circular alter for receiving the offerings. According to Fon tradition, the asen originated in Allada and were brought to Abomey before the 17th century. Houessou Akaba's reign was characterized by war and military expansion. His enemies, the Nago (Western Yoruba (Yoruba people)) kings, attacked Abomey and burned the town. But the warriors of Abomey ultimately defeated the Nago armies and the kingdom extended to include the banks of the Oueme River. Akaba failed, however, to capture

conquered the kingdom of Savi, including its major city, Ouidah. Agadja's victory over Ouidah came in part as a result of his use of a corps of women shock-troopers, called Dahomey Amazons by the Europeans after the women warriors of Greek myth, in his army. The Amazons became a dynastic tradition. When Abomey conquered Savi and Ouidah, it gained direct access to the sea and took over the lucrative slave trade with the Europeans. As a result, Agadja's symbol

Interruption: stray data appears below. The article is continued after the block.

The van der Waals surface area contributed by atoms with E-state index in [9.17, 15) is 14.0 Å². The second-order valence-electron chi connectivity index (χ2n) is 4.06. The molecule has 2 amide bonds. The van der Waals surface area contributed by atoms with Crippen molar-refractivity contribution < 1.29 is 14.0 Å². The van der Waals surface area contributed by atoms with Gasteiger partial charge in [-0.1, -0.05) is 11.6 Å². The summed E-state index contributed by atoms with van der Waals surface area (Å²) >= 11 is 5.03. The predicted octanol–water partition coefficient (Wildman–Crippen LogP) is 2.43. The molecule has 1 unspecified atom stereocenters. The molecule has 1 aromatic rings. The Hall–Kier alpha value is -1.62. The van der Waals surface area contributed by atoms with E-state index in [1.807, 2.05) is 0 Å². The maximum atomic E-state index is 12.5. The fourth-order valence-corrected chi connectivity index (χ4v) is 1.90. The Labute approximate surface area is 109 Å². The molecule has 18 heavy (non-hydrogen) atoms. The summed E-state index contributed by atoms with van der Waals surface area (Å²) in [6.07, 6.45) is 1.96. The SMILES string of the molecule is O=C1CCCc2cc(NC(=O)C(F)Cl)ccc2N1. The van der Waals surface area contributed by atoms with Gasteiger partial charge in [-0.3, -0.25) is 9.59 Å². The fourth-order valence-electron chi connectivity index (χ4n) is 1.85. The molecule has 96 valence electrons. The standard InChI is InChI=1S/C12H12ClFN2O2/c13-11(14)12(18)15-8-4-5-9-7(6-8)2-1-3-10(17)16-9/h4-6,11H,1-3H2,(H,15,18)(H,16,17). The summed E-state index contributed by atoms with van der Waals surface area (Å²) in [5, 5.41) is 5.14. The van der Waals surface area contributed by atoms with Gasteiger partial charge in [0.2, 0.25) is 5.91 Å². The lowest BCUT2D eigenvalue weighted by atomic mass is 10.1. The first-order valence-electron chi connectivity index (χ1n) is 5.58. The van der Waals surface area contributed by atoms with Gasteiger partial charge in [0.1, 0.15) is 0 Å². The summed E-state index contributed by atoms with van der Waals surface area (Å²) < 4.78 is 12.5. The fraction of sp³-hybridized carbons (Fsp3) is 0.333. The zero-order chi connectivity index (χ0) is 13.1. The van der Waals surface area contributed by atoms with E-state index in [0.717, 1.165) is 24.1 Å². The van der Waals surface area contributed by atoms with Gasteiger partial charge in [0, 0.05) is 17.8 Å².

is a European caravel boat. The kingdom of Abomey grew during Agadja's reign, however; it conquered Allada in 1724, and in 1727 conquered the kingdom of Savi, including its major city, Ouidah. Agadja's victory over Ouidah came in part as a result of his use of a corps of women shock-troopers, called Dahomey Amazons by the Europeans after the women warriors of Greek myth, in his army. The Amazons became a dynastic tradition. When Abomey conquered Savi and Ouidah

Abomey

'''Abomey''' is a city in the Zou Department of Benin, formerly the capital of the ancient kingdom of Dahomey, including the Republic of Dahomey (1960–1975) which became modern-day Benin. The kingdom was established about 1625. The commune covers an area of 142 square kilometres and as of 2012 had a population of 90,195 people.